By Matthew Kalhofer

The unfair and deceptive terms and conditions agreements that are included in most online transactions, have adversely affected the consumer seeing as it is the consumer who is generally the less educated of the parties to the transaction, acquiescing to such terms and conditions. Industry practice has begun to shift towards favoring the merchant when it comes to ensuring that their warranties and waivers are enforced. Analyzing the contractual relationships between merchants and their consumers, in addition to understanding the communicative and digital technology that is available to ensure the consumer is equitably notified, will ensure that merchants are held accountable for attempting to ‘slip-in’ different terms and conditions – even after the basis of the bargain has already been agreed to. Technology such as, “AI Pre-Screening Technology”—a development which can provide notifications regarding any unconscionable or other imperative information by weighing the risks and advising of the next steps to mitigate the risks of such agreements. This technology could serve as a great tool in creating a more transparent forum for conducting both written and online agreements. It is the basic technology available that allows for merchants to either, over the telephone or online, articulate the terms and conditions in a consistent and understandable manner for the average consumer. This legal issue has led to progressive discussions regarding whether consumers are legally bound under these circumstances, seeing as the merchant will in many circumstances have legal counsel in generating larger, and even smaller scale, consumer agreements.

 Legislative History & Generally Contract Principles Demand Equitable and Transparent Contractual Formation Practices:

Both federal law and the Uniform Commercial Code – adopted in some form by every state in the United States – forbid the unfair and deceptive business practices involved in online transactions, in an effort to promote industry standards that are transparent, equitable, and in accord with the principles of good faith dealings.

Federal Trade Commission

In 1975, the United States Congress passed the Magnuson-Moss Warranty Act, and subsequently designated regulatory power to the Federal Trade Commission regarding consumer product warranties under federal jurisdiction. This Act requires merchants of consumer products to provide consumers with clear and detailed information about warranty coverage. Technology can play an extremely large role in the effectiveness of equitably notifying the consumer of any additional terms or conditions that may constitute a warranty, which the consumer receives in the packaging of the product or at any point after the ‘basis of the bargain’ has already been established. Similar legislative initiatives have become an important tool in protecting the average consumer from these unfair and deceptive business practices, and such initiative is evidenced at the state level, as well as exhaustively throughout the Uniform Commercial Code.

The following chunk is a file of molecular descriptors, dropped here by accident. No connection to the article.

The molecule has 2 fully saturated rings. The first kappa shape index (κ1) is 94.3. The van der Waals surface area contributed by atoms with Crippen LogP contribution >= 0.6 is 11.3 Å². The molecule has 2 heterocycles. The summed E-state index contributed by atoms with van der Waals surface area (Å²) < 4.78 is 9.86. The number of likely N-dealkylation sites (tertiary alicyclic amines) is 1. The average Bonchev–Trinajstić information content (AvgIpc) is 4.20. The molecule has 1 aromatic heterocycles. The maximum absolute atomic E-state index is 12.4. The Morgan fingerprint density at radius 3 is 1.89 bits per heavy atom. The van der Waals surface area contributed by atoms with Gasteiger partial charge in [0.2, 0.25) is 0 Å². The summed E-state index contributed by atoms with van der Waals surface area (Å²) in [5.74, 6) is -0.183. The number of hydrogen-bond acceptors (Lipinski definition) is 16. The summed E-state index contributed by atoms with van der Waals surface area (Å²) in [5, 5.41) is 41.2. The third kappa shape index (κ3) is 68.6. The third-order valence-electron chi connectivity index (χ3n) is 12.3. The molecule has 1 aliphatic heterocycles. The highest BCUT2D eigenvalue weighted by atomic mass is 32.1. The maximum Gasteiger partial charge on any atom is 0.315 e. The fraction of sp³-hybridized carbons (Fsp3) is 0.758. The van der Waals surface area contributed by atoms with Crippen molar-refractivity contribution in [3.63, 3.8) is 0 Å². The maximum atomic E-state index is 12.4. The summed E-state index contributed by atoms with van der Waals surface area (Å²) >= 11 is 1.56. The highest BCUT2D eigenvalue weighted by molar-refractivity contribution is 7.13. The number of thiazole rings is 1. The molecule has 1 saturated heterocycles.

Unfair, Deceptive or Abusive Acts or Practices (UDAP)

These basic contract principles and industry standards were adopted as an additional legislative initiative intended to protect the consumer at the state level by banning “unfair and deceptive” acts and practices. Although the UDAP only applies to transactions involving consumer goods, some states have begun to apply these principles to commercial transactions. Emphasizing the different technology available to communicate this information in a far more accessible and understandable way, will allow for a uniform initiative that is rooted in technological resources which ensure the fluidity and legality of these business transactions.

Uniform Commercial Code “Good Faith

The Uniform Commercial Code (UCC) is the codification of the most commonly accepted contractual principles that has been adopted in some form by almost every state in the nation. Not only has the modern codification placed significant emphasis on the necessity of good faith, the UCC has also placed significant importance on facilitating equitable contractual obligations and has even dedicated an entire section of the UCC to the idea of good faith. This principle is envisioned to be at the very heart of every merchant and sellers’ intentions when drafting the terms and conditions that are sought to be imposed on the consumer.

Legislative initiatives can utilize contemporary technology such as the “AI Pre-Screening Technology” to facilitate the future of equitable business transactions by allowing the consumer to place themselves on a more equal playing field in circumstances where the seller or manufacturer draws their UCC lances.

 

Student Bio: Matthew Kalhofer is a second-year law student at Suffolk University Law School. He currently serves as a staff member on the Journal of High Technology Law. Matthew received his Bachelor of the Arts in Political Science from The University of Rhode Island.

Disclaimer: The views expressed in this blog are the views of the author alone and do not represent the views of JHTL or Suffolk University Law School.

 

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